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thinkertdm

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thinkertdm last won the day on October 20

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  1. I don’t know. But here’s a bit of advice. The bits I highlighted up there tell people you don’t really want to be whatever you are discussing at the time. You make time for what’s important to you. Period. writing down vitals and carrying patients is nice. But showing that you can assess and then act on that assessment-ie, paramedic, or even an emt, goes a long way. You do not have the time to give it your best? An athlete should understand this, more than anyone else. Do you do half of your training, and expect a one hundred percent result? Lets look at it another way. At some point, you are going to enter the medical system as a patient. Could be tomorrow, could be in eighty years, but count on it. Do you want the pa taking your history to say “welp, didn’t have time for it!”? The radiologist just looking at one lung? If you choose to do one thing, then do it.
  2. I usually don't shake hands at the beginning but shake hands at the end. A firm handshake and look 'em in the eyes. I feel it tells patients there is a human being, not a machine taking care of them. It gives them confidence. That they aren't in a vacuum, or alone. When you are stricken down with a disease, any disease, you feel alone. More alone than anything. Many patients are worried that this is the end, especially having nothing else to fall back on. Letting them know they are not alone, that you are with them is very therapeutic. True, hands spread disease. That's what pants are for, to wipe your hands on. All joking aside, it's just a thing. A cold isn't going to take you out, and when you are seeing fifty patients a day, no need to shake everyone's hand. I actually don't see that many with colds, most of my patients are vets who benefit from long term relationships. You don't even need to shake their hand. Turn away from the computer, and look at the patient, in their eyes. Nod your head, like you're listening. Ask questions. Administrators and retail medicine have taken away the most important part of medicine, the human part. Any schmoe can prescribe a medicine. But very few can actually say, "I hear you. You are suffering, and I feel that. Hell, I've been there too. I want you to know, it won't last forever, and I will do what I can to help you".
  3. I see an MD, who was recommended by an MD colleague. Very good, knowledge wise; he was able to explain some concerns to me. Respectful. I refuse to see an NP after a few bad experiences with multiple NP's. In general, I feel pretty much the same way as you. Don't dismiss my concerns, even if they are the craziest thing you've heard all day. Acknowledge my feelings, then do your best to explain them without making me feel like an idiot.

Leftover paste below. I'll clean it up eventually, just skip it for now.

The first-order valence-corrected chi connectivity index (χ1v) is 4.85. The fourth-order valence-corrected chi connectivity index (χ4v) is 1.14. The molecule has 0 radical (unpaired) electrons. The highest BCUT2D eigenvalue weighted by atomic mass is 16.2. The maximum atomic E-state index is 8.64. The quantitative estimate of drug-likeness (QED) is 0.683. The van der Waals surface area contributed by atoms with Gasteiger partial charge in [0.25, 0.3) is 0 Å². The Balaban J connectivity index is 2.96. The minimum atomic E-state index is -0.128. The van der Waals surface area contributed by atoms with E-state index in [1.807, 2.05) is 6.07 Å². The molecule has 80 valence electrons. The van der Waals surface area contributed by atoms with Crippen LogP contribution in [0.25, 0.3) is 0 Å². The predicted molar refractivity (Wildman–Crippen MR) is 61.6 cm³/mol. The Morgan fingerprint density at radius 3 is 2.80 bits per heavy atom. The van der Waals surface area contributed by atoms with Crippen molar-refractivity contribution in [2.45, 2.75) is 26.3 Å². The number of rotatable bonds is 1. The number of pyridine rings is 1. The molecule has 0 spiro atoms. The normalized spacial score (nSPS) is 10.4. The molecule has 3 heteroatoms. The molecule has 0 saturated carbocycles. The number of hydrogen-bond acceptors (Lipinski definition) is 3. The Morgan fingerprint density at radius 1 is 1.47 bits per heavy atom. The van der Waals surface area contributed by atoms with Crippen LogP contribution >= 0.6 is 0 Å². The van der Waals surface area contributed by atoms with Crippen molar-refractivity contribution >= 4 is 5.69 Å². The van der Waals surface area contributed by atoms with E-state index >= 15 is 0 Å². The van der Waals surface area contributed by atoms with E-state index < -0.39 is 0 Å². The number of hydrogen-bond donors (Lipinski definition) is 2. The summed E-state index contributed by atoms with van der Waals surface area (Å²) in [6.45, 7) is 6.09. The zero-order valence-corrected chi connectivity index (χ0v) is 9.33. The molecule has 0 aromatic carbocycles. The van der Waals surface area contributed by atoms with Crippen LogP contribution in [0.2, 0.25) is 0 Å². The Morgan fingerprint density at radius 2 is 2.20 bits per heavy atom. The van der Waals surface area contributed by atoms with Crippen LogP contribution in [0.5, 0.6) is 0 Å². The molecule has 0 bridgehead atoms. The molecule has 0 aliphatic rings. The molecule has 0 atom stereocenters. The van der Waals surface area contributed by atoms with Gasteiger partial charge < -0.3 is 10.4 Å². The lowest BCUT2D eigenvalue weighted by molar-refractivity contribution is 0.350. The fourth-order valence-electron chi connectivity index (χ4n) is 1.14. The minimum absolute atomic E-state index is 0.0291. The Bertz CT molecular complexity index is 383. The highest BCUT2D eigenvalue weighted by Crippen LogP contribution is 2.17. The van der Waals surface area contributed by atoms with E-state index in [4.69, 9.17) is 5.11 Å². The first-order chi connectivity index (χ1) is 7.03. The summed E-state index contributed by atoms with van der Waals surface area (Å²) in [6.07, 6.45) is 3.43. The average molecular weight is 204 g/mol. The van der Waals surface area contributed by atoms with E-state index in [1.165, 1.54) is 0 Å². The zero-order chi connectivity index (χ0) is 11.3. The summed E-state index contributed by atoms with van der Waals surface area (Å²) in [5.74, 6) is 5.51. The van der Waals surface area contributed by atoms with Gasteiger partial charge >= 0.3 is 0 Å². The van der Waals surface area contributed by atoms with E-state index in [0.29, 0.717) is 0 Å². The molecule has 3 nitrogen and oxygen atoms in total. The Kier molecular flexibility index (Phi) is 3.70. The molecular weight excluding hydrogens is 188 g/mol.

4. He was flat out bullying you. Tell this POS cmo you’re out. He literally is making money off of you, with zero- zilch, none, nada-risk to him. One slip up, you are gone, and he’ll still be there. You are the money making fall guy. Has any one, ever, said “hey, the cardiologist is leaving, you want to take over cardiology for a wee bit”? No. And pain management is a specialty in its own right. He’ll say no repercussions but there will be. The second the tiniest thing happens, he will be all over you.
  5. When I worked at one medical, there was at least one pa who worked in another country as a telemedicine provider. That’s pretty much all I can remember. The only restriction I know of is prescribing narcotics, and the law that addresses this is the Ryan Haight Act Ryan Haight Act at the dept of justice.
  6. After working for the VA for nearly four years, I have no clue how people get in my door. What seems true for one person is not so for another. In fact, the one thing that seems consistent is that the people most successful at getting anything are the ones who keep asking, because eventually you will get to the person who knows how to get it done; people who don’t know just say “no” whether it’s true or not. Talk to a service officer about the forms you need ; they are found all over the place. Some states even hire them; colleges have them; there is an office at your local VA medical center with a SO. If you just want to get in, bring your dd214 (and probably a whole lot of other paperwork I don’t know about) to the benefits desk at your local med center. The service connection will take a bit more footwork.